Common Law - The FindLaw Consumer Protection Law Blog

How to Spot the 'Spot Delivery' Car Sale Scam

Most people regard used car salesmen with the same determined skepticism as a three-card Monte dealer on the street -- sure that there is some sleight of hand occurring to pull as much money out of their pocket as possible. And perhaps with good reason: John Oliver just exposed the seedy side of auto lending and the predatory tactics used car dealerships will use to screw over car buyers.

Well, add one more scam to the list. Road & Track magazine refers to it as the "spot delivery" scam or "yo-yo sale" and it is costing unsuspecting car buyers thousands of dollars.

On the Spot

Imagine that you have very bad credit and you very badly need a car. (For some of us, this is not a difficult exercise.) Now imagine that a used car dealer sells you a car anyway, telling you how hard it was to get you financing, and sending you and your new-to-you car on your way. A few days later the dealer calls, saying, "Sorry, your financing fell through, you'll need to come back in and put down more money for the car." Or, potentially even worse, you need to finance the car through someone else, usually at a much higher interest rate.

This is illegal to some degree in most states, one of the shadiest car financing scams out there, and one that people fall for time and time again. So what do you do if a dealer says your financing "fell through" and threatens to repo your car if you don't redo the paperwork?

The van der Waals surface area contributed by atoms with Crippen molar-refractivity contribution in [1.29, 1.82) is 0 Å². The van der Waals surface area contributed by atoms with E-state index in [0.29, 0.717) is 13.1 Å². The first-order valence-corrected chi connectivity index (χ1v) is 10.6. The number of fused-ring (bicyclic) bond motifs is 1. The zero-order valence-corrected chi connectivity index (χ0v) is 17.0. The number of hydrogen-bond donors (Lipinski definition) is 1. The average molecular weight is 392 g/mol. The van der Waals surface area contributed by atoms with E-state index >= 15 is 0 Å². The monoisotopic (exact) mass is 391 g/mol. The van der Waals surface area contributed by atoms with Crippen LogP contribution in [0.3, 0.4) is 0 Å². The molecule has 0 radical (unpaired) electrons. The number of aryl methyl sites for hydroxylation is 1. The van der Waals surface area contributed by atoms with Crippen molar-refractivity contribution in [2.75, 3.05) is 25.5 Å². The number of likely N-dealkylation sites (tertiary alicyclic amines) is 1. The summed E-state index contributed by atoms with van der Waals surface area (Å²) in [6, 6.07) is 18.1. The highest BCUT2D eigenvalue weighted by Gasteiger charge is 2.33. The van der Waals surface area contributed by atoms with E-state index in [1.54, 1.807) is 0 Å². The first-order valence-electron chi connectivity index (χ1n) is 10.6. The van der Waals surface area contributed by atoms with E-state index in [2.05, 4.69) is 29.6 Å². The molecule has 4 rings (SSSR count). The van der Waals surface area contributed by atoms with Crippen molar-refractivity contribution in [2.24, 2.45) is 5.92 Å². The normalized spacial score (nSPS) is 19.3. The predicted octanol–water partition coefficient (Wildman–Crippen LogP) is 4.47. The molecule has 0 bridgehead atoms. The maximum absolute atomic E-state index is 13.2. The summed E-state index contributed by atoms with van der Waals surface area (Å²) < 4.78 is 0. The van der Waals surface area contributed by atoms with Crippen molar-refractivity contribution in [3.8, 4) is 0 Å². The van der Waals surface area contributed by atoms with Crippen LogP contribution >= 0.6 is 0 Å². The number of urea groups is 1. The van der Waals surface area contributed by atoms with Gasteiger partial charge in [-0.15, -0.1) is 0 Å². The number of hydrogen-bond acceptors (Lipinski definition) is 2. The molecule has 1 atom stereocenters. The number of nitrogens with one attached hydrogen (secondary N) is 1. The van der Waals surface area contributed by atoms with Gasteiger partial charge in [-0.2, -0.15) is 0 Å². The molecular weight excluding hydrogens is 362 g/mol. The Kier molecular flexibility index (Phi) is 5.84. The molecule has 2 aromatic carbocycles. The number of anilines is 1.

Financing Fraud

As R&T notes, your financing is an agreement between the car seller and the bank:

Seller sells a car to Buyer and the credit is extended by a Bank. But most finance agreements actually say that the Buyer agrees to make monthly payments on the car to the Seller and that the Seller will assign the financing contract to the Bank. If the Seller is being truthful in stating that the financing "fell through" then the assignment has failed ... the Seller should not have told the Buyer that the assignment had been approved in the first place.

Therefore, the financing is the seller's problem, not yours. You committed to making payments to the seller, and you can continue to do so. If the dealer repossesses the car, you may be able to sue them for theft.

If a used car dealer tells you your financing "fell through," check your financing contract and continue making payments as it specifies. Or better yet, contact an experienced auto attorney in your area and tell them about your case.

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